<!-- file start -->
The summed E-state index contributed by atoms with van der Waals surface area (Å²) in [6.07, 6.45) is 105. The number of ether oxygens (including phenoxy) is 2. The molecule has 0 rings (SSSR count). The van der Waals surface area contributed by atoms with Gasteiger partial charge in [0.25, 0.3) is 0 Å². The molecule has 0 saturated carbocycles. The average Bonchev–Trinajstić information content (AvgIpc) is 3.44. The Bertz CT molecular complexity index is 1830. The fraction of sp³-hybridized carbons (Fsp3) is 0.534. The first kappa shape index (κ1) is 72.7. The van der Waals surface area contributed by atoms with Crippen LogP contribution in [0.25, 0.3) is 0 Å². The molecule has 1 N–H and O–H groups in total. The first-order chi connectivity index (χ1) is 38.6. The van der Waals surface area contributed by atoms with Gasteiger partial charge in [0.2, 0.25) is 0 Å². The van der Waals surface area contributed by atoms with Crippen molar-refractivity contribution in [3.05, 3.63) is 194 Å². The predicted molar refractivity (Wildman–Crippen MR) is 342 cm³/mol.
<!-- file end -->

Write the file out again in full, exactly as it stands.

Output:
The summed E-state index contributed by atoms with van der Waals surface area (Å²) in [6.07, 6.45) is 105. The number of ether oxygens (including phenoxy) is 2. The molecule has 0 rings (SSSR count). The van der Waals surface area contributed by atoms with Gasteiger partial charge in [0.25, 0.3) is 0 Å². The molecule has 0 saturated carbocycles. The average Bonchev–Trinajstić information content (AvgIpc) is 3.44. The Bertz CT molecular complexity index is 1830. The fraction of sp³-hybridized carbons (Fsp3) is 0.534. The first kappa shape index (κ1) is 72.7. The van der Waals surface area contributed by atoms with Crippen LogP contribution in [0.25, 0.3) is 0 Å². The molecule has 1 N–H and O–H groups in total. The first-order chi connectivity index (χ1) is 38.6. The van der Waals surface area contributed by atoms with Gasteiger partial charge in [0.2, 0.25) is 0 Å². The van der Waals surface area contributed by atoms with Crippen molar-refractivity contribution in [3.05, 3.63) is 194 Å². The predicted molar refractivity (Wildman–Crippen MR) is 342 cm³/mol.